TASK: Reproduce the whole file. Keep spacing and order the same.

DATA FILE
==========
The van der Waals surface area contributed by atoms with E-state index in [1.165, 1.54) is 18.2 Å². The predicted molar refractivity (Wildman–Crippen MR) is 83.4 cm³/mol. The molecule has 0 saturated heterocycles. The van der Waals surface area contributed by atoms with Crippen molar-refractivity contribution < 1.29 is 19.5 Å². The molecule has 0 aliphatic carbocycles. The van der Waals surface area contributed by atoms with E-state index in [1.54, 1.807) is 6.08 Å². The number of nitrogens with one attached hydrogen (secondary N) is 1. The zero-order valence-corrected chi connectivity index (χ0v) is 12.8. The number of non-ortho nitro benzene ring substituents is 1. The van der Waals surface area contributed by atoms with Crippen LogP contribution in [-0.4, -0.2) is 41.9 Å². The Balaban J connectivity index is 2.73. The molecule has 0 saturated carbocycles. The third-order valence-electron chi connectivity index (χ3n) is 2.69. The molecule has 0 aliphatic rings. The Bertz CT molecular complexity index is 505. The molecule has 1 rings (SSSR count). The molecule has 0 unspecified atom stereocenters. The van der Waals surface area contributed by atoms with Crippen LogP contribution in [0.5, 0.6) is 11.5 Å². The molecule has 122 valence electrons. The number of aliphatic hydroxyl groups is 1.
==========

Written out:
The van der Waals surface area contributed by atoms with E-state index in [1.165, 1.54) is 18.2 Å². The predicted molar refractivity (Wildman–Crippen MR) is 83.4 cm³/mol. The molecule has 0 saturated heterocycles. The van der Waals surface area contributed by atoms with Crippen molar-refractivity contribution < 1.29 is 19.5 Å². The molecule has 0 aliphatic carbocycles. The van der Waals surface area contributed by atoms with E-state index in [1.54, 1.807) is 6.08 Å². The number of nitrogens with one attached hydrogen (secondary N) is 1. The zero-order valence-corrected chi connectivity index (χ0v) is 12.8. The number of non-ortho nitro benzene ring substituents is 1. The van der Waals surface area contributed by atoms with Crippen LogP contribution in [-0.4, -0.2) is 41.9 Å². The Balaban J connectivity index is 2.73. The molecule has 0 saturated carbocycles. The third-order valence-electron chi connectivity index (χ3n) is 2.69. The molecule has 0 aliphatic rings. The Bertz CT molecular complexity index is 505. The molecule has 1 rings (SSSR count). The molecule has 0 unspecified atom stereocenters. The van der Waals surface area contributed by atoms with Crippen LogP contribution in [0.5, 0.6) is 11.5 Å². The molecule has 122 valence electrons. The number of aliphatic hydroxyl groups is 1.